Nearly half a million people are diagnosed with Lyme Disease each year, making this tick-borne illness the most common and fastest growing vector-borne disease in America.
And while numbers are still on the rise, many people are unaware of the severity of Lyme Disease since the symptoms aren’t always visible – hence, why it’s referred to as an “invisible disability.”
The 57-year-old mom of models Gigi, Bella, and Anwar Hadid and former Real Housewives of Beverly Hills star has made it her mission to raise awareness and help others fighting the Lyme Disease battle. In an exclusive interview with Thrive Global, she talks about everything from her diagnosis to how this experience changed her as a person.
It’s extremely admirable to speak openly about such a personal struggle. What inspired you to share your story?
Thank you. I feel that it would have been extremely selfish of me not to share all that I have learned about a disease that we know so little about. I made a promise to God that if I was granted my life to live, I would make it my mission to help others and be a part of finding a cure that is affordable for all.
I always say that we must turn our mess into a message. From a spiritual perspective, I believe that we were not given our platform just to post selfies. Rather, we should be a voice for those who can’t be heard and share the uncomfortable struggles we are faced with in order to bring awareness.
Let’s start from the beginning. What symptoms did you experience and when were you diagnosed? And how are you feeling now?
I used to have unlimited energy and be a multitasking single mother of three. I was a social butterfly that slowly started to lose my magical powers due to various debilitating symptoms. This included severe fatigue, brain fog, inability to focus, memory loss, difficulty with word retrieval, anxiety at night, insomnia, migraines, joint pain, muscle weakness, intolerance to bright light, non-restorative sleep, recurrent flu-like symptoms, swollen lymph nodes and slight bell’s palsy in my face – all of which left me feeling depressed and uninspired.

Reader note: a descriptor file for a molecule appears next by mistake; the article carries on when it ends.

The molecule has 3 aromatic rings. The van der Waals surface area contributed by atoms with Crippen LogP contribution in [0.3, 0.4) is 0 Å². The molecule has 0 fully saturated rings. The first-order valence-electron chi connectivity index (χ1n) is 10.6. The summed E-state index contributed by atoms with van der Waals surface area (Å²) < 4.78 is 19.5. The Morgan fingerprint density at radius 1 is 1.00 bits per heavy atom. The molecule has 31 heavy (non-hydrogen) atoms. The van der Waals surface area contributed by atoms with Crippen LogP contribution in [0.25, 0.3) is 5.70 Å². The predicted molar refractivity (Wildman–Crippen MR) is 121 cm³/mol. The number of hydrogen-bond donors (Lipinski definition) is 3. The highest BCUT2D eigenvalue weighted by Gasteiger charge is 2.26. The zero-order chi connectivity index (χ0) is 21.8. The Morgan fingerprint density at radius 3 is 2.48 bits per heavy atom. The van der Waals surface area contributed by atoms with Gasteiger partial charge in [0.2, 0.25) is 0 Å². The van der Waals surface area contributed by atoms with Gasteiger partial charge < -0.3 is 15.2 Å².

My body gave me early warning signs and was screaming at me to pay attention, yet I fought so long and hard to keep it all together in front of my family and friends.
My Type A personality didn’t leave much room to feel and be vulnerable with myself. I am from the old school ways of simply pulling up the bootstraps and continuing to march on. However, at some point, this doesn’t work anymore and you have to face the facts of your reality.
After many years of suffering and seeing many different doctors all over the world, I was finally diagnosed with Chronic neurological Lyme disease by Dr. Meirleir in Belgium.
We were all so relieved to finally have an explanation for the drastic decline in my life force, and thought after 90 days of IV antibiotics, I would be up and running and back to life as usual.
Little did I know, the real nightmare had just begun. My symptoms became worse and my world became smaller and smaller.
I felt lost and alone because there was no clear path, no definitive answers or protocols to a cure. The die-off that the antibiotics created was more than my body could handle. It took much of our own research to learn about the importance of detoxing, and the meaning of Herxheimer reactions.
So many things I tried failed, and this disease slowly brought me to my knees. I was left to exist in the jail of my paralyzed brain. It felt like I was being killed from the inside out, left to uncover my own murder mystery! Eventually I did, but it took me a long time. More details on my journey can be found in my book, Believe Me (available on Amazon).
Today, I’m doing really well. Unfortunately, there is no cure for chronic Lyme disease so being in remission is a blessing that I cherish every day and never take for granted. I sleep with a wellness device called the WAVE 1 by FREmedica. It’s a wearable device that houses frequency combinations that communicate with the body’s cells through LED light for wellness management. Since my introduction to the WAVE 1 technology, I have been without 95% of my chronic symptoms.